Select Page

Every April, America celebrates Equal Pay Day. This is the day when, symbolically, women’s earnings finally catch up to men’s earnings for the previous year. As of 2019, a Glassdoor report found that women are still earning just 79 cents for every dollar that men make, but the pay gap is not the only discriminatory practice women face. They also suffer from receiving fewer promotions, less support, and implicit bias. While there is no doubt that this is obviously exacerbating to women, the question is, what does it mean to business? Aside from just keeping women happy, why is women’s equality important in the workplace? Here are three solid motivations for businesses to close the pay gap and help women shatter the glass ceiling.

Diminished workforce

Tired of dealing with a never-ending series of closed doors, women are walking away from the traditional workforce entirely and starting their own businesses – at a rate of 1,800 a day. Dubbed “necessity entrepreneurship” by the National Women’s Business Council, women are building a new working class ecosystem that is a radical departure from that created predominantly by men.

Growing women’s markets

Since the turn of the century, the women’s activewear market has grown by leaps and bounds into a $119,078 million a year enterprise. That figure is also estimated to nearly double by 2025. In spite of that, however, one of the biggest names in athletic apparel inexplicably struggled to gain a foothold in this burgeoning market. That is until early 2018 when an informal internal survey revealed the insufferable conditions female executives at Nike were being exposed to. Just because women may earn less than their male counterparts doesn’t mean they don’t wield tremendous spending power. If you want to gain a foothold in female markets, you might want to listen to what they have to say.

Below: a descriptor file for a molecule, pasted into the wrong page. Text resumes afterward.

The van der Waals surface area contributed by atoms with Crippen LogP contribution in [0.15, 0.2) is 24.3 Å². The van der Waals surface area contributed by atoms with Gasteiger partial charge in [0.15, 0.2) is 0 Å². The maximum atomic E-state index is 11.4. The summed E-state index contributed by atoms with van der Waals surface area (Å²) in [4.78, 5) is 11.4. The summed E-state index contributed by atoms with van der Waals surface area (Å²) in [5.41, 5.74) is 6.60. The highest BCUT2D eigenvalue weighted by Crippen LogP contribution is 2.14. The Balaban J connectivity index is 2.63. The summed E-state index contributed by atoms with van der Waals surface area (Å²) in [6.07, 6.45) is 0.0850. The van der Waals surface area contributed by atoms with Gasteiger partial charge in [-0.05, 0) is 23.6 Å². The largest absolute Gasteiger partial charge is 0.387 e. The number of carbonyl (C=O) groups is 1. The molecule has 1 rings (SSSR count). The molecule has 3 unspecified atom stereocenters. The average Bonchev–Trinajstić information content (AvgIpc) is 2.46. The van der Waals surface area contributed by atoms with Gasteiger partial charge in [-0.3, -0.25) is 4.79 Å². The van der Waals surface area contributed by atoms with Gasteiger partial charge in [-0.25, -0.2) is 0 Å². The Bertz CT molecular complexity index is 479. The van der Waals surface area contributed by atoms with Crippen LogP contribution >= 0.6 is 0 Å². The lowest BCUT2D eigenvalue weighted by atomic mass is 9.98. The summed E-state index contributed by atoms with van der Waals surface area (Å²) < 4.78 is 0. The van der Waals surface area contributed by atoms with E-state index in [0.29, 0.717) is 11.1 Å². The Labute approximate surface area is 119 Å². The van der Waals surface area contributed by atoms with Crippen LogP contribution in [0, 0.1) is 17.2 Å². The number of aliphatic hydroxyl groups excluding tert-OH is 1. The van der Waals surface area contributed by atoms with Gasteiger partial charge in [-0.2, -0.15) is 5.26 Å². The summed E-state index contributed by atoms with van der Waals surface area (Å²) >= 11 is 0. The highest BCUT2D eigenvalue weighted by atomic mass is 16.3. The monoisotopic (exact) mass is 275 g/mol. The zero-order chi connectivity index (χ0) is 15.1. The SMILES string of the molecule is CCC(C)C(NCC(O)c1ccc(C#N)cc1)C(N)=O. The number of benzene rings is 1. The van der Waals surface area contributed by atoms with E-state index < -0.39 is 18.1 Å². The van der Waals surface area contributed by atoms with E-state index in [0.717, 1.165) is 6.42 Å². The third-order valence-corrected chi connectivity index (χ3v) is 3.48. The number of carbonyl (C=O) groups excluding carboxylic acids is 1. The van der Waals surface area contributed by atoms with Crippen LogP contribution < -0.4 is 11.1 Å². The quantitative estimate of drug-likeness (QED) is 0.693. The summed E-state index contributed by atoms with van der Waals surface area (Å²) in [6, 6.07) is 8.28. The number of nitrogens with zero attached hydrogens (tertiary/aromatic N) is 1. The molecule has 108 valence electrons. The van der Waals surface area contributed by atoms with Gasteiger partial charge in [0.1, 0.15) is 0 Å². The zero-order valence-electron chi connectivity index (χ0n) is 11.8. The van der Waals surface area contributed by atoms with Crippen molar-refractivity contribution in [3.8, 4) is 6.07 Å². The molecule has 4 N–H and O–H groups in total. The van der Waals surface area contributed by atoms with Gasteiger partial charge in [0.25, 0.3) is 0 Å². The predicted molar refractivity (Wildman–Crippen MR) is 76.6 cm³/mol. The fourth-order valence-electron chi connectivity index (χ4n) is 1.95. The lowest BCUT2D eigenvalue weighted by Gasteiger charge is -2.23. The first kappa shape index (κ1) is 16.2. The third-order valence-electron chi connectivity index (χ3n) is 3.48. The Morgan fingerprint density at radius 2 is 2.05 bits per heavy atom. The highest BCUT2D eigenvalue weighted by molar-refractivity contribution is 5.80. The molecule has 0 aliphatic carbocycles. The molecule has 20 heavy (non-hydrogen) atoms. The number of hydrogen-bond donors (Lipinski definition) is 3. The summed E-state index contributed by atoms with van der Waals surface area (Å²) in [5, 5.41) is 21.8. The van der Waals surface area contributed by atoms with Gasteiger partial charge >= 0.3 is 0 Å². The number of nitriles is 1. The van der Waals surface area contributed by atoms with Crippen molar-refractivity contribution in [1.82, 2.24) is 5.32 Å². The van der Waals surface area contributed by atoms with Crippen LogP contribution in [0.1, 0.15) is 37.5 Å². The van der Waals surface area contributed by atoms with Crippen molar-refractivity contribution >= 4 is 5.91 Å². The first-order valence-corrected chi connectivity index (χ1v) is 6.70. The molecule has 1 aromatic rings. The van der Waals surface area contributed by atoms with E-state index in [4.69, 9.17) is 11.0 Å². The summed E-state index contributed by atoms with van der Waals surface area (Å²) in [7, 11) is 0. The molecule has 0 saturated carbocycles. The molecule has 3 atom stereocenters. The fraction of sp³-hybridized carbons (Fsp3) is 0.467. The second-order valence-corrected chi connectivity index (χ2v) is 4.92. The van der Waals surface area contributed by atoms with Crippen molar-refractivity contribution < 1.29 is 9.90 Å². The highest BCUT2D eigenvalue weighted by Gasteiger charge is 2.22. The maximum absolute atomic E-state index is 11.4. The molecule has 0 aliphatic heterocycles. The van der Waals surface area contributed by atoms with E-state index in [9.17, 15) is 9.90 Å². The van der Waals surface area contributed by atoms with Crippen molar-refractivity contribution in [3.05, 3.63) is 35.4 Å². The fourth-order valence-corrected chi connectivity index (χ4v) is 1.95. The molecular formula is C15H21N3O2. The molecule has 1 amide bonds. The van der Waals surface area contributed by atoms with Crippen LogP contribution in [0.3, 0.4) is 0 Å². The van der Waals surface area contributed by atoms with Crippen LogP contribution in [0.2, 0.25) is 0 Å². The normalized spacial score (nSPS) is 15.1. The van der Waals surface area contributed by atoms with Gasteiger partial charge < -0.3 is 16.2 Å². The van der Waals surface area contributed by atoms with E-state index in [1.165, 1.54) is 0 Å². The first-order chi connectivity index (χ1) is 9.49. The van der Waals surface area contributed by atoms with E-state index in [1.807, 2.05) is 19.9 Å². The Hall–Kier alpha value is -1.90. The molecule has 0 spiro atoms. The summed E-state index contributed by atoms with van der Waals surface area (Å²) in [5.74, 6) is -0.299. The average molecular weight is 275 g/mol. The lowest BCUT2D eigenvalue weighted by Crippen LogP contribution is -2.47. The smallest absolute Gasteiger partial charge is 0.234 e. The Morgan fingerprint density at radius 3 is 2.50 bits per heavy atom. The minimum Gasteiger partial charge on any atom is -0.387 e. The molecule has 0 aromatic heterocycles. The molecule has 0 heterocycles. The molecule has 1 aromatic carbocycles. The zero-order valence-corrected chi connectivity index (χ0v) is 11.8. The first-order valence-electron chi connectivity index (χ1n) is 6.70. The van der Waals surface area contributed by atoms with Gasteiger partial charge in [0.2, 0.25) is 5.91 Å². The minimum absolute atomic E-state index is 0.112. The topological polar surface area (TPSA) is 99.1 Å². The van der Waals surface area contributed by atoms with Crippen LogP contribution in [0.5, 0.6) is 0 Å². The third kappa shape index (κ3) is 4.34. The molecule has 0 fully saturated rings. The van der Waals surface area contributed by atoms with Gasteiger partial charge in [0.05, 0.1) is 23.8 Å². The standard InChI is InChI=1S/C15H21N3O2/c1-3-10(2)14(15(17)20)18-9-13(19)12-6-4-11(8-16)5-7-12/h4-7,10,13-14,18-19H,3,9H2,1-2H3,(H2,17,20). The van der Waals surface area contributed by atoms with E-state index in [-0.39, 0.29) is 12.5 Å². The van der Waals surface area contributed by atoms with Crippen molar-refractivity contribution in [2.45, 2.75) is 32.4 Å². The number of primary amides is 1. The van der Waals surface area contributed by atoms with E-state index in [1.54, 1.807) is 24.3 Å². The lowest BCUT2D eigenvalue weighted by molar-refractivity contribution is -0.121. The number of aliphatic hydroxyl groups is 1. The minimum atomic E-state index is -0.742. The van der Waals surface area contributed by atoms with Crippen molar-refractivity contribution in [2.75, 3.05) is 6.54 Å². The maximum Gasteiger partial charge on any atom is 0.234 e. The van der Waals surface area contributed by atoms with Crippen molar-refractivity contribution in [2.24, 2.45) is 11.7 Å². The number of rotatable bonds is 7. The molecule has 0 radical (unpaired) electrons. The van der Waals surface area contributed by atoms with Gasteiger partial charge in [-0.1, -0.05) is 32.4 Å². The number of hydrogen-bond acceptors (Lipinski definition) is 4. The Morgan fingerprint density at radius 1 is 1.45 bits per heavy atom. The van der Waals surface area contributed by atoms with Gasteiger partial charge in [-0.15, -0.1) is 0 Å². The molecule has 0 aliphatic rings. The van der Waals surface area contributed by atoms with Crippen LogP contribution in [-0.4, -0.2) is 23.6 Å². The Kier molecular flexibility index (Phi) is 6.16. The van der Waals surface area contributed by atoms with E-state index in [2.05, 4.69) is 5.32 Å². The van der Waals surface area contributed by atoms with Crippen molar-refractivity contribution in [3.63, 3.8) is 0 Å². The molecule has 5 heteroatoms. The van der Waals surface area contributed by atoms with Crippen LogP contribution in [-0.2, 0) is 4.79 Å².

Better for men

Traditionally, men have been responsible for bringing in income while women stayed home to raise children. This puts tremendous pressure on men to be the sole provider for their family. In addition, if trading roles and sending a woman into the workplace results in a significant decrease in income, women have to work harder or put in more hours to keep the same standard of living. If women and men are paid the same, it creates more opportunities for couples to trade off and do what is best for themselves and their families.